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Should Comics be Funny After a Tragedy?



Like everyone who heard the shocking news this week, I was horrified, outraged, and depressed about the school shooting in Connecticut.  Dealing with these kinds of feelings can make it difficult for comics and speakers -- and their audiences -- to continue as if everything were normal.

In the face of tragedy, how do we comics and speakers do our job?  How can we get onstage and make people laugh -- and is it even appropriate to do so?

The events of last week took me back to another tragedy - September 11, 2001.  I know you know what happened on that day, but what you might not know is that was also the day of the release of my book, “The Comedy Bible.” 
The next day, I boarded a plane for my tour to promote a book I had spent five years of my life writing.  In comedy, timing is everything; starting a tour where the goal is to make people laugh the day after 9/11 is not exactly great timing.

At first, I thought my shows where going to be called off, but to my surprise they weren’t.  I was filled with dread.  How could I possibly make people laugh in midst of a national tragedy?  That’s when I remembered the lessons learned from one of my standup students.

Kathy B. came into my comedy workshop looking very ill.  She had cancer and in the middle of her chemo treatments, she decided to take my standup workshop.  Looking at her frailness, I gently suggested that perhaps she would want to wait until she felt better. That’s when she stood up and spoke in a voice that came from a deeply powerful place, “This cancer has taken away my health; I’ll be damned if it’s going to take away my sense of humor.”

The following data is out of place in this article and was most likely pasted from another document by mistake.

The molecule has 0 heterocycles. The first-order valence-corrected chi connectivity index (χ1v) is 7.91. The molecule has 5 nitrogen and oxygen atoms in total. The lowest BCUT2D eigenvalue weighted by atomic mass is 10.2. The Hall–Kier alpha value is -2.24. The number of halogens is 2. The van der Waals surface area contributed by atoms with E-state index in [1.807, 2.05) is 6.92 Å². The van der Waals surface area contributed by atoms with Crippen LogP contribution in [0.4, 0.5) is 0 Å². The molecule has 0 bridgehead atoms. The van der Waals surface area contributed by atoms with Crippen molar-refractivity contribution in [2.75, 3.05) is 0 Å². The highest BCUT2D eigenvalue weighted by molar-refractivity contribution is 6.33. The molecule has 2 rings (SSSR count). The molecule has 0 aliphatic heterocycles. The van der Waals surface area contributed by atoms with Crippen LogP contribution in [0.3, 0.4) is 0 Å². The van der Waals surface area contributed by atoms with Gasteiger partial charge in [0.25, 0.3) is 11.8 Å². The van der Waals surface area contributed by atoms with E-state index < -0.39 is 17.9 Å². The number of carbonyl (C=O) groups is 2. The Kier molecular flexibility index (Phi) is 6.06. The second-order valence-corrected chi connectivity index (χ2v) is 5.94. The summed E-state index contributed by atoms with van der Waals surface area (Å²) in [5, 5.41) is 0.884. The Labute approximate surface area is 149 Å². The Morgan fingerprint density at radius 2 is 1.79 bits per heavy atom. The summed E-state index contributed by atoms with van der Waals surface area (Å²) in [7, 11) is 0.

On showcase night, she stepped onstage with her head high and her voice clear and got laughs -- and a standing ovation. Ten years later she is cancer free. She triumphed.

Stepping onstage on September 12th, I took a moment to reflect on the victims of 9/11 -- and then I went on with my act.  What I found was that people really wanted -- and needed -- to laugh. 

There's a healing power to laughter that helps us deal with not just small everyday problems, but with the great tragedies and challenges as well.

(Kathy clearly understood this; that's why it was so important to her to continue.)